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About 40 percent of the world's amphibian species are shrinking in number. In many locations, researchers cannot tie plummeting amphibian counts to obvious habitat destruction. Among the proposed causes for such “enigmatic decline” is the epidemic-like infection by the fungus Batrachochytrium dendrobatidis, or Bd. Bd invades the skin—through which amphibians absorb water and electrolytes—and can cause lethal chemical imbalance.
Graduate student Tina Cheng of San Francisco State University and colleagues sought evidence of past Bd infections in the rich database of amphibians floating in jars at the Museum of Vertebrate Zoology in Berkeley, Calif. They swabbed for Bd DNA on the skin of frogs and salamanders collected since the 1960s from three regions of enigmatic decline: the mountains of southern Mexico, those of western Guatemala, and the cloud forests of Monteverde, Costa Rica.
“I tried to go to the field to sample for the pathogen, but all the amphibians are gone,” said Cheng in an interview with mongabay.com. Her new method allows researchers to test animal species that have all but vanished.
“This is a huge breakthrough for us,” said Cheng, “to prove that molecular techniques that work on live animals can be used on preserved specimens, too.” Cheng will soon start a Ph.D. program in ecology at the University of California, Santa Cruz.
Genetic testing of museum specimens was once thought impossible, because many tissue preservatives degrade DNA. This study demonstrates that scientists can identify Bd by a tiny stretch of its genetic code, swiped from the skin, that survives chemical damage.
Cheng's findings build on work by biologist Karen Lips of the University of Maryland, whose team predicted Bd's arrival at its research site in El Copé, Panama. In September 2004, the frogs and salamanders Lips had studied for years began testing positive for the fungus and dying in staggering numbers, as reported in a 2006 paper.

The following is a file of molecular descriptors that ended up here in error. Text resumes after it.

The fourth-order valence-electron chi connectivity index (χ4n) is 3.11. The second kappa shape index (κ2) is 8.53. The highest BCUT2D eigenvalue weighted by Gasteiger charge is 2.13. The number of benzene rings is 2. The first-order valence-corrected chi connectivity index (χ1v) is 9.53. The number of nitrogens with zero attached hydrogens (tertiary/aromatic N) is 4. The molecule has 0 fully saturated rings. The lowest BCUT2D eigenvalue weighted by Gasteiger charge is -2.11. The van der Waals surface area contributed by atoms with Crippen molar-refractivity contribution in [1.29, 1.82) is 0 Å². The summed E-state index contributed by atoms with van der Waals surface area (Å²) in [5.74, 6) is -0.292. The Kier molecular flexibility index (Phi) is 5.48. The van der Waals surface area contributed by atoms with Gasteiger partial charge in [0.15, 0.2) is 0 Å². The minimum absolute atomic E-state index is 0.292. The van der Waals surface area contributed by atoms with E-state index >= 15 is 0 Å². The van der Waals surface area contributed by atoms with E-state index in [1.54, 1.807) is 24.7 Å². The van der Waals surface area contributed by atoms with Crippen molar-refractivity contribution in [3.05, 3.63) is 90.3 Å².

“What we had seen going into the future, they found it going into the past,” ecologist James Collins of Arizona State University, a co-author of the earlier study, told mongabay.com. Extending the Bd timeline, said Collins, bolsters the argument that fungal outbreaks are driving a wave of amphibian declines across Central America.
Scientists are still trying to understand how Bd spreads, how to stop it, and how to treat infected animals. Joseph Mendelson, curator of herpetology at Zoo Atlanta, who was not associated with either study, told mongabay.com that DNA testing of museum specimens is a big advance.
“We can use their technique and really figure out from where this beast came,” Mendelson said, “and use that to inform our efforts to move forward.”
CITATION: Tina L. Cheng, Sean M. Rovito, David B. Wake, and Vance T. Vredenburg. Coincident mass extirpation of neotropical amphibians with the emergence of the infectious fungal pathogen Batrachochytrium dendrobatidis. Proceedings of the National Academy of Sciences, 7 June 2011. DOI: 10.1073/pnas.1105538108
Helen Shen is a graduate student in the Science Communication Program at the University of California, Santa Cruz.
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